Kolkata Teacher's Protest Reaches Day 43, Protestors Attempt to Storm State Assembly Building
By: Sashwata Saha
Demanding equal pay as that of permanent teachers at government schools, an association of part-time teachers or para teachers staged a protest outside the West Bengal Assembly in Kolkata on Wednesday. Thousands of teachers have been protesting in the city over wage issues since December 18.
Yesterday’s demonstrations saw protesting teachers climb the gates of the State Assembly building and plant their banner at the summit. Police tried negotiating peace with the teachers which led to some clashes between the two groups. No major injury or death has been reported on either side but some arrests have been made.
This marks the third major demonstration in Kolkata by teachers. Previously, they had protested in and around the Salt Lake area on January 2 leading to the city police bringing out water cannons and a January 6 march along Central Kolkata’s Moulali area. More than 10,000 para-teachers participated in the demonstration and blocked the road, asking the state government to immediately agree to their demands. Police confirmed 11 arrests to local media. January 8 saw a protest in the Esplanade region and even more arrests.
Previously, Newshound India Foundation had reported that the para-teachers were not given permission by the state government to organise a sit-in demonstration, and they had to move the High Court for permission. The court granted them permission to organise the demonstration opposite of Bikash Bhavan, the West Bengal Educational Secretariat building in Salt Lake, under the condition that not more than 700 teachers will be present at the venue at any given time.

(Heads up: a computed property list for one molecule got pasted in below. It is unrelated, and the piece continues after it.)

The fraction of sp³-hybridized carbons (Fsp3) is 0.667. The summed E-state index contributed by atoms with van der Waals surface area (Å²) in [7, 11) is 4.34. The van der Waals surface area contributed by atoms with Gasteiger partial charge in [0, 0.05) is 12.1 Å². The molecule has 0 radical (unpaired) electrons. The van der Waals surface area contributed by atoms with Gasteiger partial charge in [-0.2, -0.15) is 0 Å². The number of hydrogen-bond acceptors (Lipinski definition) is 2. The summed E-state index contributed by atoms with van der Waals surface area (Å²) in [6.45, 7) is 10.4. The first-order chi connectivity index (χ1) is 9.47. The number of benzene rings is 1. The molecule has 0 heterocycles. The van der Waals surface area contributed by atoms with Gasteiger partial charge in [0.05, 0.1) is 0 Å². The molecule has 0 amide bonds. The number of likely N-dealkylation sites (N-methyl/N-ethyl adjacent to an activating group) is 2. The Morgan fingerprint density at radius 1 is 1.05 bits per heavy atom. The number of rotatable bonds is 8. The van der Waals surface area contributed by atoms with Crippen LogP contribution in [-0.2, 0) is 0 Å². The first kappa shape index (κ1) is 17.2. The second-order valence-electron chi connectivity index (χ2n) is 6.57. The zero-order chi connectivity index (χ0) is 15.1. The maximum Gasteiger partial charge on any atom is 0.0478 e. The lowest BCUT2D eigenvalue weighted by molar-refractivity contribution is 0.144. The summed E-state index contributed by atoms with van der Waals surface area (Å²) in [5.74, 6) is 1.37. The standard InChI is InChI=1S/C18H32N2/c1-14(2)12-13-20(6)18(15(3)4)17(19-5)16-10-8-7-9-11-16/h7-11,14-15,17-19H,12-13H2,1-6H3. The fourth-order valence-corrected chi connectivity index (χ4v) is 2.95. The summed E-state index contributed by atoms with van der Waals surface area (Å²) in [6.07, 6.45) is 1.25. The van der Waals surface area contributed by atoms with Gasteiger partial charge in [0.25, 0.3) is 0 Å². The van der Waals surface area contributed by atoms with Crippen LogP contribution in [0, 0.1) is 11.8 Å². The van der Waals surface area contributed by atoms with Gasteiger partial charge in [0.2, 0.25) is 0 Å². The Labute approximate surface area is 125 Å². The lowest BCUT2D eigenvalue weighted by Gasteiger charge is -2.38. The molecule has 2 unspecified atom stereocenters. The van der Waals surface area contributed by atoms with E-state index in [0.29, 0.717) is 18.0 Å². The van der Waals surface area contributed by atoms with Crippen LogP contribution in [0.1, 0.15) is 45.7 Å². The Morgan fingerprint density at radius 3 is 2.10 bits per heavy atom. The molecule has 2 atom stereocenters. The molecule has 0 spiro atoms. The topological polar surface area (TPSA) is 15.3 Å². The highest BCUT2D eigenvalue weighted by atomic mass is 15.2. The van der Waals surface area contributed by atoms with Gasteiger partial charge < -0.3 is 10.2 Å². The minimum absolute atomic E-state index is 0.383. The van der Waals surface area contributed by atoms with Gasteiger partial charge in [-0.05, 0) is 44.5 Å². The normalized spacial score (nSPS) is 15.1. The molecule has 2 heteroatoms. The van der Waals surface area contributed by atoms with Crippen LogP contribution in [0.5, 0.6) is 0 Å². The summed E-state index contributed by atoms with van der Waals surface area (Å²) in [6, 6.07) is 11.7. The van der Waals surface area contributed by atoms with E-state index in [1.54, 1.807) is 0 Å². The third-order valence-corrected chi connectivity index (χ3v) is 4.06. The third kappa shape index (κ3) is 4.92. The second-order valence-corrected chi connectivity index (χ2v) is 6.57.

Madhumita Banerjee, leader of Para Teacher Aikya Mancha, had told NHIF that under the Samagra Shiksha Abhiyan, the state government provides 40% of the salaries of the para teachers, and the remaining 60% is provided to the state government by the central government. She alleged that the para teachers in West Bengal have been receiving only 40% of what the Union has allotted to the state for their salary. The rest is allegedly utilised by the state government for other expenditures.
Banerjee said, “Instead of a pay scale, all of us -- the 64,000 pra teachers in the state -- receive a consolidated salary. The state government should ensure that we receive the same grade pay as assistant teachers, which will mean that we will also receive regular increments, dearness allowances, medical allowances and child leaves. We get none of that. The government must ensure that we should get all the benefits because, at the end of the day, we do the same amount of work as regular teachers.”
Para teachers are not the only ones protesting. Another sit-in demonstration has been ongoing opposite Bikash Bhavan, organised by Manab Sampad Unnayan Sahayak Karmi Union, an umbrella body of para-teachers, vocational teachers, non-teaching staff, special education teachers, and trainers affiliated to the Centre of Indian Trade Unions (CITU). The members of this organisation are also demanding the introduction of a pay structure same as the para teachers.
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